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Top-Down and Bottom-Up Processes in the Perception of Reversible Figures: Toward a Hybrid Model

  • Thomas C. Toppino
  • Gerald M. Long

Summary

Reversible figures such as the Necker cube are ambiguous visual patterns that support at least two markedly different perceptual organizations. During a period of continuous viewing, observers’ conscious experience fluctuates, alternating between the possible interpretations. Attempts to explain this multistable perceptual character of reversible figures traditionally have attributed reversals to either bottom-up (stimulus driven) or top-down (conceptually-driven) processes. In the former case, perceptual fluctuations are attributed to the alternating fatigue and recovery of competing cortical organizations. In the latter case, perception is thought to be analogous to a hypothesis-testing or problem-solving process that successively considers alternative “solutions” to the perceptual puzzle represented by a reversible figure. We argue for a hybrid theoretical framework in which both types of processes contribute to figure reversals. By explicitly recognizing the contributions of both lower-level sensory processes and higher-level cognitive processes, the hybrid approach can resolve apparent conflicts in the reversible figure literature by calling attention to the fact that different viewing conditions can differentially engage top-down and bottom-up processes. The approach also provides a framework for future research, encouraging work that addresses how bottom-up and top-down processes are coordinated and how their effects are integrated in determining conscious perceptual experience.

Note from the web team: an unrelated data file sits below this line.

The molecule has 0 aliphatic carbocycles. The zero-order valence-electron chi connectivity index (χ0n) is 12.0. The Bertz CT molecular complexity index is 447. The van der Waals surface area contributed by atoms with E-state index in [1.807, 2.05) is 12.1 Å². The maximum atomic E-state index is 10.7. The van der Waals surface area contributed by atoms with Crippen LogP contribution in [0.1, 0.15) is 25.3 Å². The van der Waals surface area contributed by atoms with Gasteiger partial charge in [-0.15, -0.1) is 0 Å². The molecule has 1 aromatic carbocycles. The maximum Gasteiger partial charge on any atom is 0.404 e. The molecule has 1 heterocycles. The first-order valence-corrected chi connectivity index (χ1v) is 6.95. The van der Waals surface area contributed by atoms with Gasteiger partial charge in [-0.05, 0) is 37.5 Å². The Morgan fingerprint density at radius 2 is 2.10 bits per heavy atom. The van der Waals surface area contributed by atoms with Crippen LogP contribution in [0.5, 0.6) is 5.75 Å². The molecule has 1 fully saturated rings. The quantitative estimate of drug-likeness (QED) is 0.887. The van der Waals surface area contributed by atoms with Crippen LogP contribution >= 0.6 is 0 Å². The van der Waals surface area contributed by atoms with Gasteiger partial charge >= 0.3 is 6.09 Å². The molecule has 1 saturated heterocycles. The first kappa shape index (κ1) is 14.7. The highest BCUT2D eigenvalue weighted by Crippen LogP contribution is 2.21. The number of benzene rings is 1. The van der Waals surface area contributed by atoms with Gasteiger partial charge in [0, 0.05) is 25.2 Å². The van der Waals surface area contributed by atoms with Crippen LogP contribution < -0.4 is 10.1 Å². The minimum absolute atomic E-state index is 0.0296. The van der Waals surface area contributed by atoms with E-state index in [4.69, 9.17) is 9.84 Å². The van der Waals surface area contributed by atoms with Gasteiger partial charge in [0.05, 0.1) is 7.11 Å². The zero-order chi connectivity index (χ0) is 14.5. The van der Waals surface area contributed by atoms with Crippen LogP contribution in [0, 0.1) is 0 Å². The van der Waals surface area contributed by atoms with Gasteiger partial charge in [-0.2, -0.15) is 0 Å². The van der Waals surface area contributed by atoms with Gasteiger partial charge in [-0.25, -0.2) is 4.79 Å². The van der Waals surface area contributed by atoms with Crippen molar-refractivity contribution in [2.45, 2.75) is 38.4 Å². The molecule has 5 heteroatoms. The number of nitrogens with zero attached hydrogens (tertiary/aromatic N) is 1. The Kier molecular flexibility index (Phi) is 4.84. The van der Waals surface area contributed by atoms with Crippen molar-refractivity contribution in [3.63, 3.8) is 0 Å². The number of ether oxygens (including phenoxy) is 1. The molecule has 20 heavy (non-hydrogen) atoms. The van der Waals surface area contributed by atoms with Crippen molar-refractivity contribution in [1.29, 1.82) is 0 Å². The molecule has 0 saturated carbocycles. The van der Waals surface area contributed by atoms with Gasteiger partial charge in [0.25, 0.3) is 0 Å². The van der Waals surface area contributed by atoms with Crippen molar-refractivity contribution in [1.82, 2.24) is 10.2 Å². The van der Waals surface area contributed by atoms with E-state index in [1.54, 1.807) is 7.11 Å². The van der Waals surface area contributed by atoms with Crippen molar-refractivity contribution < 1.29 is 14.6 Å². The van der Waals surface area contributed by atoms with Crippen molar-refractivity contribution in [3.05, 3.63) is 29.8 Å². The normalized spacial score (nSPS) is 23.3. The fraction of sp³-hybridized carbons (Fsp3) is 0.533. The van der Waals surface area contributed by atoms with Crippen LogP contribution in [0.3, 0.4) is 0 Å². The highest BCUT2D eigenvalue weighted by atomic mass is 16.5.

Key words

Perceptual organization reversible figures ambiguous figures multistable perception top down processes bottom up processes 

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Copyright information

© Springer-Verlag Tokyo 2005

Authors and Affiliations

  • Thomas C. Toppino
    • 1
  • Gerald M. Long
    • 1
  1. 1.Villanova UniversityUSA

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